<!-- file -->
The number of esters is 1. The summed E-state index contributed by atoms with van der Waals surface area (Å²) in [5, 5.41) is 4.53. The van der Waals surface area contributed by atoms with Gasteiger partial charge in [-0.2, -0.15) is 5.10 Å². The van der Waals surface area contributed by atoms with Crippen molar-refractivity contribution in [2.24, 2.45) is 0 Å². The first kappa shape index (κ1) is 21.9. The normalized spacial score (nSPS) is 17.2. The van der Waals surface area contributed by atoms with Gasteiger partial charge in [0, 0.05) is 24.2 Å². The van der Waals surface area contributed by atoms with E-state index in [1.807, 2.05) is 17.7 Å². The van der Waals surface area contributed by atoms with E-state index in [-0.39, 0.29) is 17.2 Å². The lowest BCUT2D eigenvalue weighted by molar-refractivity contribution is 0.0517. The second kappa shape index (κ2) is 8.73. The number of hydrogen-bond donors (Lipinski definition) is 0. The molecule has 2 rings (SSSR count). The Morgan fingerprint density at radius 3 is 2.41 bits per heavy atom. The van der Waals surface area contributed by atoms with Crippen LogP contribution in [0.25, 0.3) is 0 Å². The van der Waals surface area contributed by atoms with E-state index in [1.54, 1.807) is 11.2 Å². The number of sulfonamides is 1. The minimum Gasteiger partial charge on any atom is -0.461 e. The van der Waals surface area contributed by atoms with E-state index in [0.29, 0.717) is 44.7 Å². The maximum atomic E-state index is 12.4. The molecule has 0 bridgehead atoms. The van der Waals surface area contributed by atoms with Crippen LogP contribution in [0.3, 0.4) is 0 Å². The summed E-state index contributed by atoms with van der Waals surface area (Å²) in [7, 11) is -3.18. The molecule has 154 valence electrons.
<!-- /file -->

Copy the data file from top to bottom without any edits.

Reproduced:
The number of esters is 1. The summed E-state index contributed by atoms with van der Waals surface area (Å²) in [5, 5.41) is 4.53. The van der Waals surface area contributed by atoms with Gasteiger partial charge in [-0.2, -0.15) is 5.10 Å². The van der Waals surface area contributed by atoms with Crippen molar-refractivity contribution in [2.24, 2.45) is 0 Å². The first kappa shape index (κ1) is 21.9. The normalized spacial score (nSPS) is 17.2. The van der Waals surface area contributed by atoms with Gasteiger partial charge in [0, 0.05) is 24.2 Å². The van der Waals surface area contributed by atoms with E-state index in [1.807, 2.05) is 17.7 Å². The van der Waals surface area contributed by atoms with E-state index in [-0.39, 0.29) is 17.2 Å². The lowest BCUT2D eigenvalue weighted by molar-refractivity contribution is 0.0517. The second kappa shape index (κ2) is 8.73. The number of hydrogen-bond donors (Lipinski definition) is 0. The molecule has 2 rings (SSSR count). The Morgan fingerprint density at radius 3 is 2.41 bits per heavy atom. The van der Waals surface area contributed by atoms with Crippen LogP contribution in [0.25, 0.3) is 0 Å². The van der Waals surface area contributed by atoms with E-state index in [1.54, 1.807) is 11.2 Å². The number of sulfonamides is 1. The minimum Gasteiger partial charge on any atom is -0.461 e. The van der Waals surface area contributed by atoms with E-state index in [0.29, 0.717) is 44.7 Å². The maximum atomic E-state index is 12.4. The molecule has 0 bridgehead atoms. The van der Waals surface area contributed by atoms with Crippen LogP contribution in [0.3, 0.4) is 0 Å². The summed E-state index contributed by atoms with van der Waals surface area (Å²) in [7, 11) is -3.18. The molecule has 154 valence electrons.